Nine Lessons and Carols—Stories for a Long Winter
Chris Bush, Rebecca Frecknall and the Company
The Almeida Theatre returns to life in the flesh with a work devised by the company and director Rebecca Frecknall and scripted by writer Chris Bush that is clearly a reflection on what we have all shared through the past months, a difficult year for everyone but especially for theatre. On press night, artistic director Rupert Goold came on stage to thank everyone—company, theatre staff, board, donors, audience and even the critics—for their support and help in getting the theatre open again.
In a theatre against the walls of which designer Tom Scutt has piled enough chopped logs to keep us warm through several winters, the performance itself began with another welcome: the recorded voice of 87-year-old actress Annie Firbank, too vulnerable to be actually present, a comment in itself on the situation, who went on to admit that the theatre had been lying: there were going to be no Nine Lessons or carols. Instead what is on offer is an eclectic selection of monologues and interactions intercut with songs.
These are stories that draw on individual experience, but they begin with a new myth of the first folk who lived in isolation until thorns were planted between their shoulders that they needed someone other to pull out and end their pain. A moving metaphor for our need for companionship, a partner, for contact, for touch that COVID has denied us.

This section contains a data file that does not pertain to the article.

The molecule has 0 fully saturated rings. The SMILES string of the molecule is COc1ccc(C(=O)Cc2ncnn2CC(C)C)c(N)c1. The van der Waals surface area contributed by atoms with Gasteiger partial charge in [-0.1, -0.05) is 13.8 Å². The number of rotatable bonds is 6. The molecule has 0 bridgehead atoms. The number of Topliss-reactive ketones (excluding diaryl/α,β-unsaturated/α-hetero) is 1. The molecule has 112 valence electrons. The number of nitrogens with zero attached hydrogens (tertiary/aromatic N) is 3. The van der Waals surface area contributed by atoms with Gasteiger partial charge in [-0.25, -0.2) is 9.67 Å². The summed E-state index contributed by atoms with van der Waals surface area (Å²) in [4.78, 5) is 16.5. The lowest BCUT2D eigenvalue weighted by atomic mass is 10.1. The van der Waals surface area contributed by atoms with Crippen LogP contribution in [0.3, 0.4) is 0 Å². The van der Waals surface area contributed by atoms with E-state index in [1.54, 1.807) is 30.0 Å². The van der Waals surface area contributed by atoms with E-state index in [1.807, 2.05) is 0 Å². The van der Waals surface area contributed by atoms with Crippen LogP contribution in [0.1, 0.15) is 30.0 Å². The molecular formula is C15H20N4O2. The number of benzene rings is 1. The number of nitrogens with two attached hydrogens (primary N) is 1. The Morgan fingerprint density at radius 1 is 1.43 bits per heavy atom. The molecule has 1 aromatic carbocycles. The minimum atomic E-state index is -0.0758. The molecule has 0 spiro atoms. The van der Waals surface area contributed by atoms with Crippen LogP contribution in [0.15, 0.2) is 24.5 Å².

The stories that follow, cataloguing loss or need, often gently funny, are presented in a smooth, moving pattern so that you may not notice how carefully the performers conform to required social distance but the experiences they draw on are strongly presented.
There is Katie Bryben as a woman issuing a call for revolution: “burn your bra… burn your house, burn your neighbour's house"; Naana Agyei-Ampadu as a mother mourning loss. In what at first seems a humorous monologue, Toheeb Jimoh is a driver delivering parcels to online shoppers: sex toys to Herne Hill lesbians, Dim Sum to Highgate dinner parties. Elliot Levey as an older man working through a recipe who is mourning his dead wife or in dialogue with Luke Thalon as a son who he seems to need to take care of (or is it the other way round?). Thalon is also a man who rescues a dog tied up in a park, a dog who doesn’t get on with anyone or anything but, of course, it about something deeper.
There is a discussion about joining a Black Lives Matter protest, a woman making plans to tour the world, but without her current partner… a kaleidoscope of lockdown experience, sadness and thinking with Maimuna Memon’s songs threaded between them, led by her singing. They sound lovely and full of feeling though I missed quite a lot of the lyrics; there is something about those yawning spaces between seats that seems to affect the acoustic.
There is a tenderness about this presentation that is warming without lighting those logs, a reminder of how much our lives need contact and others through these stories that resonate shared experience, though too often sadly experienced alone.
Reviewer: Howard Loxton